Minimal techno has always been about stripping things down to their essence. Now, with Cadenza's Split Composition series, the opposite approach comes into play: building a new sound, and a new tradition, from the beats up.
Each edition will consist of four sides of vinyl broken out into several skeletal rhythm tracks and a handful of supplementary parts: ambient fantasias, shimmering drones, treated vocals, electro-acoustic collages.
The series is a riff on the old idea of "DJ tools" offering stripped-down tracks meant to be mixed in performance. But the Split Composition series vastly expands upon that idea, both in terms of format and the music itself. Drawing not only from techno but also from jazz, musique concrete, and 20th Century composition, the individual elements of every Split Composition release are also meant to stand on their own. In addition to being tools, they work as tangible traces of the artist's creative process - minimalist sketches of a lone idea or a single mood.
While their primary purpose is to bring a sense of creativity and a spirit of play back to the DJ booth - supplying DJs with the raw materials to create dynamic mixes that don't play by the rules of the season's anthems - the Split Composition series is also a challenge to producers to step outside their comfort zones, playing with timbre, texture and melody in new ways.
And for listeners who aren't DJs - or perhaps are DJs only in the sense that they craft endless playlists in their media player of choice - the Split Composition series offers a new way for listeners to approach electronic music. Split Composition invites listeners to play, shuffle, and rearrange; it invites them to remix the music not only on their turntables, but in their minds.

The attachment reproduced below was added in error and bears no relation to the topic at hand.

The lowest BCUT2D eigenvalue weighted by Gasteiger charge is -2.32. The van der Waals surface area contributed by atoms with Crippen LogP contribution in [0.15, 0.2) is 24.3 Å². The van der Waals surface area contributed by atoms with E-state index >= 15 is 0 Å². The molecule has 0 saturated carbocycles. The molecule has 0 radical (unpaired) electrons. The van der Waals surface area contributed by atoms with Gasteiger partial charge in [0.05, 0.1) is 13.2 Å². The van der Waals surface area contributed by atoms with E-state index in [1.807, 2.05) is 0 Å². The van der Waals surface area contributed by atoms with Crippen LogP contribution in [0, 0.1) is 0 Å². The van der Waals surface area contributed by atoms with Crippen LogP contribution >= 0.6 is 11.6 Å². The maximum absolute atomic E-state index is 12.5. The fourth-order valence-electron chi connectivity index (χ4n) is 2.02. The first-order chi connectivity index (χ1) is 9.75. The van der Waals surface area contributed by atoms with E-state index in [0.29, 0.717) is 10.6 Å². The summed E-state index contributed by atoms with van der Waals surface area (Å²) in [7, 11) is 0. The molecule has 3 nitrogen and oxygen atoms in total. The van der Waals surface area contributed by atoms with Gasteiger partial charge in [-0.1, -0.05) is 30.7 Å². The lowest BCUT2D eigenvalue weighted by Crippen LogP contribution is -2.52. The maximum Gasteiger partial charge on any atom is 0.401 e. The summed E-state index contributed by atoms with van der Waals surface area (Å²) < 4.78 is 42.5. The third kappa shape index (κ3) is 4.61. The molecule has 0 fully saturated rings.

If the DJ mix is famously described as a journey, the Split Composition series is the map of the back roads and hidden vistas, a map that yields a new route every time you unfold it.
The first record in the series comes, appropriately enough, from Luciano (aka Lucien Nicolet and Lucien N Luciano), an artist who needs no introduction, and the originator of the Split Composition concept - an idea that stems from his uncompromising, experimental approach to DJing as well as from his many collaborative projects, including Sense Club and Narodniki.
The A side and B side both find Luciano in prime form as he crafts two subtle, snaking percussive workouts. He's up to all his old tricks: topsy-turvy syncopations, relentless polyrhythms, sci-fi effects and unearthly treatments galore. Running 10 and 12 minutes, respectively, both tracks are a DJ's dream, offering endless possibilities for layering, interleaving, building up and breaking down. The B-side in particular channels all the darkness of Luciano's recent productions for Cadenza, sucking out the shadows so that only the structure - hard, angular, like an architecture of anxiety - remains.
The C side offers five short interludes, running between two and five minutes apiece. They range from a lilting vocal track, strangely reminiscent of Eraserhead's Elevator Song, to innerspace explorations via FM synthesis to an unsettling duet for organ and air-raid siren. It's Cadenza's deepest foray into the dark side - so far.
The D side, meanwhile, is something else altogether. The color of an oilslick, the 15-minute track is a slow explosion of tone that evokes horns, strings, and bells, constantly morphing around an unstable synthetic center. As slow and weightless as a sleeper's breath, it makes the perfect close to a record designed to mix seamlessly into the ether.